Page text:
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posted: Sat, May 13th, 2017
A sample math problem with the wolf theme

Wolves keep kids engaged in afterschool program 

STARS, the district’s afterschool academic support program, was given a fresh, innovative structure this year that centered all activities around a single theme – wolves. The new curriculum and focus of the 16-week program kept students engaged and excited to learn. 

STARS is an acronym that stands of Students and Teachers Achieving Rigorous Standards. The program was designed for elementary students in grades 3-5 who need extra help in meeting today’s tough standards in language arts and math.

The wolf theme was incorporated into both subject areas in every imaginable way. In language arts, for example, students read literature and informational articles to compare the ways that wolves are portrayed in fiction versus their real-life behaviors and characteristics. In math, students completed word problems that incorporated wolves and wolf facts into the narratives.

“Kids of this age think wolves are fascinating,” said Tinc Road teacher Kathy Diefes, facilitator of the program. “They loved the lessons and learning about the wolves. It kept them motivated and engaged as they worked on their language arts and math.”

As a culminating classroom activity that allowed them to hone their computer skills, students completed projects to show off what they had learned about wolves over the course of the program. Some students developed Powerpoint presentations while others chose to show off their creativity with novel projects such as the wolf Jeopardy game created by one group. 

As an incentive, students with high attendance were allowed to be a part of an end-of-the-program field trip to the Lakota Wolf Preserve in Colombia, New Jersey.

STARS was run at each of the four elementary schools. In total, 75 students and 10 teachers participated. Sessions were held twice per week, for an hour each.

Experiencing the world

From film strips to movies to videotapes to multimedia websites, developing technology over the years has been used in the classroom to bring the sights and sounds of the world to students. Now portable video and video conferencing are taking those experiences to a powerful new level, and two CMS teachers have embraced with open arms the opportunities that the technology avails. 

Britt Henricksen and Dani Marangon have taken their fifth-grade class around the globe right from the classroom SMART board. The students have been virtual travelers on a host of virtual field trips this year. From the comfort of their classroom, and without the hassle and expense of actual travel, the students have visited California Carnivores an hour north of San Francisco to learn about carnivorous plants. They’ve been to Australia to hear a motivational speaker talk about perseverance and dedication. And they’ve been to the aircraft carrier, Intrepid, now the centerpiece of the Intrepid Sea, Air, & Space Museum located on the Hudson River in Manhattan.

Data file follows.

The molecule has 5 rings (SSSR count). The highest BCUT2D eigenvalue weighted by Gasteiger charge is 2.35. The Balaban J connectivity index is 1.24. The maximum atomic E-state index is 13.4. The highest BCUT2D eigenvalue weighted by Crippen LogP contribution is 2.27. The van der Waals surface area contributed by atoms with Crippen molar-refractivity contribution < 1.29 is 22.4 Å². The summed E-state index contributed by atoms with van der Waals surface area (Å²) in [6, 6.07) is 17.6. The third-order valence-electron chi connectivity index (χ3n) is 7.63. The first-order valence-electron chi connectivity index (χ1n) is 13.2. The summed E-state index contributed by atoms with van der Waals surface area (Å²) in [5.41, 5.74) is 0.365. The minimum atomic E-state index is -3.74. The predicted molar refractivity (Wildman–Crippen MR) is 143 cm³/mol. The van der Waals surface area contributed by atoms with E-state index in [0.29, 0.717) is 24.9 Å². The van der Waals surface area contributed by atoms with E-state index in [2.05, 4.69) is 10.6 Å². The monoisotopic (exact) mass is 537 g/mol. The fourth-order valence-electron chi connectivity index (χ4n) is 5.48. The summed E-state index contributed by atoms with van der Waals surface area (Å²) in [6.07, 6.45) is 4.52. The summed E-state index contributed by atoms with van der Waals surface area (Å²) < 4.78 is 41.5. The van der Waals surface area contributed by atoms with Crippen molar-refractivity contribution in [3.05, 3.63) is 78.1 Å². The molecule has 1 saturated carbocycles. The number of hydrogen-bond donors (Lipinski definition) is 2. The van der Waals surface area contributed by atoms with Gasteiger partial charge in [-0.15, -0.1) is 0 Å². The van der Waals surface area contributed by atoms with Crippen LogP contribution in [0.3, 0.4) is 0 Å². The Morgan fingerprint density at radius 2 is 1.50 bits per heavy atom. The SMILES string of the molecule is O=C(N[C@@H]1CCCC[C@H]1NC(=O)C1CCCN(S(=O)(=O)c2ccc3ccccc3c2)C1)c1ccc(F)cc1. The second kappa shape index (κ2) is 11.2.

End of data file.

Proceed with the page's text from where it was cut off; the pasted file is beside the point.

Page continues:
These live experiences allow the fifth-graders to interact with the presenters and tour guides in a personal way that really does simulate the feel of actually being on site. And they introduce students to careers they may not even know exist.

“It all goes back to keeping kids engaged and helping them find their passions,” said Ms. Marangon. “It’s a great feeling to see them get excited about learning new things. They get to communicate with people who are incredibly passionate about their careers, who’ve devoted their entire lives to various fields. You can’t experience that with a textbook.”

One of the most popular virtual trips was one of the most recent: a trip to the Virginia Historical Society in Richmond. Students saw Civil War artifacts and learned important facts and interesting tidbits about the era. Luke Pineda was fascinated by one of the requirements of both the Union and Confederacy for military service.

“There’s a rule that says you have to have two teeth on the top and bottom to fight in the Civil War,” said Luke. “I never knew that before.”

Ms. Henricksen and Ms. Marangon also used the experience at the historical society to teach a lesson about the differences between primary and secondary informational sources. 

While several of the virtual trips have been arranged independently by the teachers, many have been part of Field Trip Zoom and Microsoft’s Skype in the Classroom – programs that connect educators with experts and institutions around the world. Both websites offer online catalogs of upcoming virtual trips in a wide variety of subject areas. (See https://education.microsoft.com/skype-in-the-classroom/virtual-field-trips for more.) 

Next month, the class will virtually visit the Holocaust Museum in Washington, D.C. 

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Chester M. Stephens Elementary School
99 Sunset Drive Budd Lake, NJ 07828
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Phone: 973.691.4002 Fax: 973.691.4030

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